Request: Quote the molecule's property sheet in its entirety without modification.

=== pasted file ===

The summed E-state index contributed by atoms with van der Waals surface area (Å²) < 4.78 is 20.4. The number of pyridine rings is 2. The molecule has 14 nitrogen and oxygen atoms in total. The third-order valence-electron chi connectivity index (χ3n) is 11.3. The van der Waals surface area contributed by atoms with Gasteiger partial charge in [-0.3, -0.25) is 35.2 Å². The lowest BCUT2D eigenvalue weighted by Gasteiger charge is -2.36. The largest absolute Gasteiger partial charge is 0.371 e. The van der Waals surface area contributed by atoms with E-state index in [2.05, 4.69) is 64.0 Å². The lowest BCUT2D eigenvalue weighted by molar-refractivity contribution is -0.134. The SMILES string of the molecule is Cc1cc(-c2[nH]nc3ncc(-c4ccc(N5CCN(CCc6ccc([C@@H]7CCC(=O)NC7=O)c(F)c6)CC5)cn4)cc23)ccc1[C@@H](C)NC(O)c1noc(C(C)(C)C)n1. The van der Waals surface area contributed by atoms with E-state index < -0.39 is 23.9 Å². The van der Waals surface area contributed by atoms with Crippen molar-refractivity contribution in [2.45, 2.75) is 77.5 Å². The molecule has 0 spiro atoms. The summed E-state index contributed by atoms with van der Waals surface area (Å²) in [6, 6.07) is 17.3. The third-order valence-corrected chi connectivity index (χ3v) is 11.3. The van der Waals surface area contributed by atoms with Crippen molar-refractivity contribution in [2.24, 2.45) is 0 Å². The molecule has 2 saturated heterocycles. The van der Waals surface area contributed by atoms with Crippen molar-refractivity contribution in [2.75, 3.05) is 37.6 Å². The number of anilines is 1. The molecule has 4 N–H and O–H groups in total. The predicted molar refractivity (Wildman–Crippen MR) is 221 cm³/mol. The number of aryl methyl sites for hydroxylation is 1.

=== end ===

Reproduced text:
The summed E-state index contributed by atoms with van der Waals surface area (Å²) < 4.78 is 20.4. The number of pyridine rings is 2. The molecule has 14 nitrogen and oxygen atoms in total. The third-order valence-electron chi connectivity index (χ3n) is 11.3. The van der Waals surface area contributed by atoms with Gasteiger partial charge in [-0.3, -0.25) is 35.2 Å². The lowest BCUT2D eigenvalue weighted by Gasteiger charge is -2.36. The largest absolute Gasteiger partial charge is 0.371 e. The van der Waals surface area contributed by atoms with E-state index in [2.05, 4.69) is 64.0 Å². The lowest BCUT2D eigenvalue weighted by molar-refractivity contribution is -0.134. The SMILES string of the molecule is Cc1cc(-c2[nH]nc3ncc(-c4ccc(N5CCN(CCc6ccc([C@@H]7CCC(=O)NC7=O)c(F)c6)CC5)cn4)cc23)ccc1[C@@H](C)NC(O)c1noc(C(C)(C)C)n1. The van der Waals surface area contributed by atoms with E-state index < -0.39 is 23.9 Å². The van der Waals surface area contributed by atoms with Crippen molar-refractivity contribution in [2.45, 2.75) is 77.5 Å². The molecule has 0 spiro atoms. The summed E-state index contributed by atoms with van der Waals surface area (Å²) in [6, 6.07) is 17.3. The third-order valence-corrected chi connectivity index (χ3v) is 11.3. The van der Waals surface area contributed by atoms with Crippen molar-refractivity contribution in [2.24, 2.45) is 0 Å². The molecule has 2 saturated heterocycles. The van der Waals surface area contributed by atoms with Crippen molar-refractivity contribution in [2.75, 3.05) is 37.6 Å². The number of anilines is 1. The molecule has 4 N–H and O–H groups in total. The predicted molar refractivity (Wildman–Crippen MR) is 221 cm³/mol. The number of aryl methyl sites for hydroxylation is 1.